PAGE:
There are many diseases that can affect the brain and central nervous system. Multiple sclerosis or MS falls into the category of central nervous system diseases. Roughly 350,000 to 500,000 people have multiple sclerosis in the United States.
Definition & Facts
Multiple sclerosis is a chronic and progressive disease in which the myelin sheath of the nerve cells in the brain and spinal cord are involved. It can affect the optic nerves in the eyes, cause problems with balance and coordination, difficulty with muscle control, speech impairment, extreme fatigue, and depression. While MS is progressive, it is not considered to be a deadly disease.
It affects women more than men, and appears to be more frequent in white women than other ethnic groups. The age range for diagnosis is between 20 and 50; however, younger people can also develop MS.
Symptoms & Complaints
- Difficulty with vision.
- Loss of coordination.
- Loss of balance.
- Weakness of the limbs.
- Difficulty concentrating
As the disease progresses, problems with processing information and problems with heat sensitivity may become issues for those battling MS.
Multiple sclerosis is an autoimmune disease. When the autoimmune system is functioning normally, it will only attack harmful bacteria and viruses to protect from illnesses. When the autoimmune system malfunctions, it attacks the body’s own tissues. In the case of multiple sclerosis, the immune system attacks the brain and spinal cord.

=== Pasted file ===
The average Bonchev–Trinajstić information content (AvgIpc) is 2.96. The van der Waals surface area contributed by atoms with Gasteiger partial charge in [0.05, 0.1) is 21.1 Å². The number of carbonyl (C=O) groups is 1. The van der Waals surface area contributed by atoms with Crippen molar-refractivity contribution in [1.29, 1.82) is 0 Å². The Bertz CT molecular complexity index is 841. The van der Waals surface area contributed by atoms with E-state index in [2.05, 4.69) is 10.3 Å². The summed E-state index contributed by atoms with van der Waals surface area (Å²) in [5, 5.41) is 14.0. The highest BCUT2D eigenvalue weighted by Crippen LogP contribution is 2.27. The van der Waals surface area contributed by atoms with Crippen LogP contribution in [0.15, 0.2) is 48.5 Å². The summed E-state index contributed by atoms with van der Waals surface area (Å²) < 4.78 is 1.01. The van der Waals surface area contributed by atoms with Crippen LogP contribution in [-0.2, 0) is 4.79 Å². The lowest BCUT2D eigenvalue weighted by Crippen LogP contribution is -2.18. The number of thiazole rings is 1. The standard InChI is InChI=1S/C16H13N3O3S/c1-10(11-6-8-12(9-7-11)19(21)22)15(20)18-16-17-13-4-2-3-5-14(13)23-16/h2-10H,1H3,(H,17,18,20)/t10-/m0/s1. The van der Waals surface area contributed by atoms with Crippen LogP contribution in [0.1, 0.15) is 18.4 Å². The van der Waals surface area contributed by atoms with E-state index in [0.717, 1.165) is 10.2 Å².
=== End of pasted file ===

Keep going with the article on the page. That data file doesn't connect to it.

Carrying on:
Ongoing studies are being performed to see what triggers the immune system to attack the central nervous system and how to stop or slow down that process. People who are vitamin D deficient may be at greater risk for developing MS. Studies have suggested that people who live in regions where sunlight is more abundant are less likely to develop multiple sclerosis perhaps due to the link between sunlight and vitamin D production.
Multiple sclerosis is not contagious though genetics may play a role. If a family member has multiple sclerosis, or another type of autoimmune disease, the likelihood that other family members may have it is increased. There is a school of thought that some individuals are born with a trigger in their genes that makes them more likely to respond to environmental factors that cause multiple sclerosis. While other studies have been done to determine other factors that may cause MS, there is not enough substantive data to support other causes.
Diagnosis & Tests
Diagnosing multiple sclerosis can be difficult because symptoms such as neuritis, numbness, tingling, and blurred vision could mimic symptoms of other diseases. If a person suspects that he/she may have multiple sclerosis, it is imperative to start keeping a log of what is happening, writing down symptoms and how long they last.
Once a patient has been referred to a neurologist, the doctor will want to run a battery of tests. Patients will undergo an MRI to look for abnormal areas on the brain and spine. An injection of dye that acts as an MRI contrast agent such as gadolinium is injected and if there are any abnormal areas, these areas will "light up" on the images.
Testing of the cranial nerves gives the neurologist insight into a patient's sensation, coordination, strength, and reflexes. This type is noninvasive and does not hurt. The doctor asks the patient to perform certain tasks (touching the nose, walking on the toes, etc), as well as performing an eye examination.